Naughten: ‘Beef grading machines in place since 3 years before launch of iPhone’

It is 14 years ago since the current beef grading machines were introduced. That is three years before the iPhone first came on the market in 2007, it was stressed today in the Dail.

Highlighting the issue, Independent Galway-Roscommon TD, Denis Naughten, said: “These machines are outdated and obsolete and I believe we are under-grading cattle.”

Speaking in the Dail today (Wednesday, March 6) he outlined that it has been “a very difficult year” for suckler beef farmers in particular across the country.

Regarding the operation of beef grading machines in meat plants across the country, Deputy Naughten explained that with the development of technology, “it should now be possible to supply farmers with a digitised map image of each of their animal’s carcass on the day of slaughter”.

He remarked that “in two years, Department of Agriculture inspectors have found 21 beef grading machines working outside the rules set”.

He also pointed out that in the UK the operator must check each machine on a daily basis and inaccuracies are recorded; where as here, they are checked on a weekly basis and inaccuracies are not recorded.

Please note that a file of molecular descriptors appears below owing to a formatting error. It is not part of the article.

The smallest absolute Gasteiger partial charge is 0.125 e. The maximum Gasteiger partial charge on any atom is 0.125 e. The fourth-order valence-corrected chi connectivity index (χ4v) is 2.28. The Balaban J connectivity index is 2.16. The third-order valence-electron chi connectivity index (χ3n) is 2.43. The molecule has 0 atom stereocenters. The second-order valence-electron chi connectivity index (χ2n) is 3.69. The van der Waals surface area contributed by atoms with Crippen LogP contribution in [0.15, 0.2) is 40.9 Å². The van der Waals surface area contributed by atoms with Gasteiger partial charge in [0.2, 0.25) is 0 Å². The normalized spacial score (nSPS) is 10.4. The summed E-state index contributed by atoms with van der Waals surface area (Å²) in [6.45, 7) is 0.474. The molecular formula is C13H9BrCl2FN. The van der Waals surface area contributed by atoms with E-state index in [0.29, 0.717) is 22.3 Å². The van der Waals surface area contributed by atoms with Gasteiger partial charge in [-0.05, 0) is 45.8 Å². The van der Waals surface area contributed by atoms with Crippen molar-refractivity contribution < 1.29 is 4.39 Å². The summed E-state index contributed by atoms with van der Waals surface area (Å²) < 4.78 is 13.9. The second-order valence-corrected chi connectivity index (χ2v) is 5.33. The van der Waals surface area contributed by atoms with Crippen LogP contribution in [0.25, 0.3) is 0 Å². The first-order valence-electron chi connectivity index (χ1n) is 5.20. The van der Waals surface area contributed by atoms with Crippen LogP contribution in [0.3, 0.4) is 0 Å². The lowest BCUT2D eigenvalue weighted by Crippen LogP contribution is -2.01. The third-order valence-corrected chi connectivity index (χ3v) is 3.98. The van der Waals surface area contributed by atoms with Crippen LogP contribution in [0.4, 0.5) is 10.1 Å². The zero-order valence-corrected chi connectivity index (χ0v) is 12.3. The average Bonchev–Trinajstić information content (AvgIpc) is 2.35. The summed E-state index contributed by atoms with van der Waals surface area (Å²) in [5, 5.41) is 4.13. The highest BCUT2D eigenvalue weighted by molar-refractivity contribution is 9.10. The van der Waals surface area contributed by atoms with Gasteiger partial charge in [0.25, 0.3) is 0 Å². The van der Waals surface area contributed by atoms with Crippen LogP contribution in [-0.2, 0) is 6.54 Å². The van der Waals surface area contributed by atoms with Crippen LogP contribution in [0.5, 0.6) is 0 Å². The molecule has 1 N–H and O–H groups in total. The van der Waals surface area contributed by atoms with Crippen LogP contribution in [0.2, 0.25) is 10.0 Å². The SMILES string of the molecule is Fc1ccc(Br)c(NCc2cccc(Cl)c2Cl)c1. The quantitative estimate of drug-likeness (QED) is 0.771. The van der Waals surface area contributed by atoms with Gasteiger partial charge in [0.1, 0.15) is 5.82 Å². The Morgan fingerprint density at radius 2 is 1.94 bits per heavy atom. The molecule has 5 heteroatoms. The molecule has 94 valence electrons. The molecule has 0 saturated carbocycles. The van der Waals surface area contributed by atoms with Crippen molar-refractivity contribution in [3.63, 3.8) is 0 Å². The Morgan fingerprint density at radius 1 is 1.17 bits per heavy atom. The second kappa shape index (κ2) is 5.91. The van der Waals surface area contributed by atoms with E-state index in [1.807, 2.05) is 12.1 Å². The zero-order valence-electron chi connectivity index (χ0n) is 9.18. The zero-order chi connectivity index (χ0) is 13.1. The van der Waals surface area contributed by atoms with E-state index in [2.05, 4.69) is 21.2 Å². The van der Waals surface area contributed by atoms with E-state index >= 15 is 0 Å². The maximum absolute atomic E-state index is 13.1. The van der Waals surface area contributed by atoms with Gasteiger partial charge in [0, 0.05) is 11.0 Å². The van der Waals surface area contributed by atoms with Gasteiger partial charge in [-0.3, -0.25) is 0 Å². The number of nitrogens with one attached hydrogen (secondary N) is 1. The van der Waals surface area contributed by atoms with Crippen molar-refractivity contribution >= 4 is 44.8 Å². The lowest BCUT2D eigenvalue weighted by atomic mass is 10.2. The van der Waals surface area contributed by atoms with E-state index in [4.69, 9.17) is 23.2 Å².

“In Ireland, there is no mechanism to permit an officer to find out exactly when a beef grading machine went out of tolerance.”

Minister’s response

Responding to Naughten’s concerns, Minister of State for Food, Forestry and Horticulture, Andrew Doyle, highlighted that in 2018, his department carried out almost 500 unannounced inspections on the 32 meat processing factories.

“If a machine is found to be operating outside maximum tolerances, the factory is instructed to go back to manual grading until the machine is serviced and a check is carried out by department officers.”

Minister Doyle also pointed out that “all manual graders are classified by the Department of Agriculture”.